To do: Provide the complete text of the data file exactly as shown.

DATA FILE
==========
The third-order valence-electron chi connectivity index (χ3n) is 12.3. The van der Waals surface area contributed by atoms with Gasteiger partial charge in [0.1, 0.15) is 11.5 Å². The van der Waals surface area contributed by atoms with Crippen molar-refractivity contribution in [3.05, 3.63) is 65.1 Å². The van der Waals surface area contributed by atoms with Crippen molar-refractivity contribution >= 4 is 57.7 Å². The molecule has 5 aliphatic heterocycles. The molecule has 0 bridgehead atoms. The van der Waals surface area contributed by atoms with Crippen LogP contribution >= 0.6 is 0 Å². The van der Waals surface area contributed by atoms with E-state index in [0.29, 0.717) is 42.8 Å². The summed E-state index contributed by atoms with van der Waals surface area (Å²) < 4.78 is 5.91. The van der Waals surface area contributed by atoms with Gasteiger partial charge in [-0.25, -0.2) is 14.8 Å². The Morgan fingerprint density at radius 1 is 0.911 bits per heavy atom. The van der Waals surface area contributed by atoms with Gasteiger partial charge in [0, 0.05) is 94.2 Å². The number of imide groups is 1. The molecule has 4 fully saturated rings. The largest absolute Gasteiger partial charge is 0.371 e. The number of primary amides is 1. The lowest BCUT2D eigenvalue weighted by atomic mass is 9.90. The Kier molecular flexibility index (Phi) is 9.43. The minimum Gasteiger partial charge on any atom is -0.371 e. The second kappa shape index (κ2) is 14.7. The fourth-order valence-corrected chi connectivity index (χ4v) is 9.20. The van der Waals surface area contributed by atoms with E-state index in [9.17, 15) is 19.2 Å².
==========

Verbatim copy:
The third-order valence-electron chi connectivity index (χ3n) is 12.3. The van der Waals surface area contributed by atoms with Gasteiger partial charge in [0.1, 0.15) is 11.5 Å². The van der Waals surface area contributed by atoms with Crippen molar-refractivity contribution in [3.05, 3.63) is 65.1 Å². The van der Waals surface area contributed by atoms with Crippen molar-refractivity contribution >= 4 is 57.7 Å². The molecule has 5 aliphatic heterocycles. The molecule has 0 bridgehead atoms. The van der Waals surface area contributed by atoms with Crippen LogP contribution >= 0.6 is 0 Å². The van der Waals surface area contributed by atoms with E-state index in [0.29, 0.717) is 42.8 Å². The summed E-state index contributed by atoms with van der Waals surface area (Å²) < 4.78 is 5.91. The van der Waals surface area contributed by atoms with Gasteiger partial charge in [-0.25, -0.2) is 14.8 Å². The Morgan fingerprint density at radius 1 is 0.911 bits per heavy atom. The van der Waals surface area contributed by atoms with Gasteiger partial charge in [0, 0.05) is 94.2 Å². The number of imide groups is 1. The molecule has 4 fully saturated rings. The largest absolute Gasteiger partial charge is 0.371 e. The number of primary amides is 1. The lowest BCUT2D eigenvalue weighted by atomic mass is 9.90. The Kier molecular flexibility index (Phi) is 9.43. The minimum Gasteiger partial charge on any atom is -0.371 e. The second kappa shape index (κ2) is 14.7. The fourth-order valence-corrected chi connectivity index (χ4v) is 9.20. The van der Waals surface area contributed by atoms with E-state index in [9.17, 15) is 19.2 Å².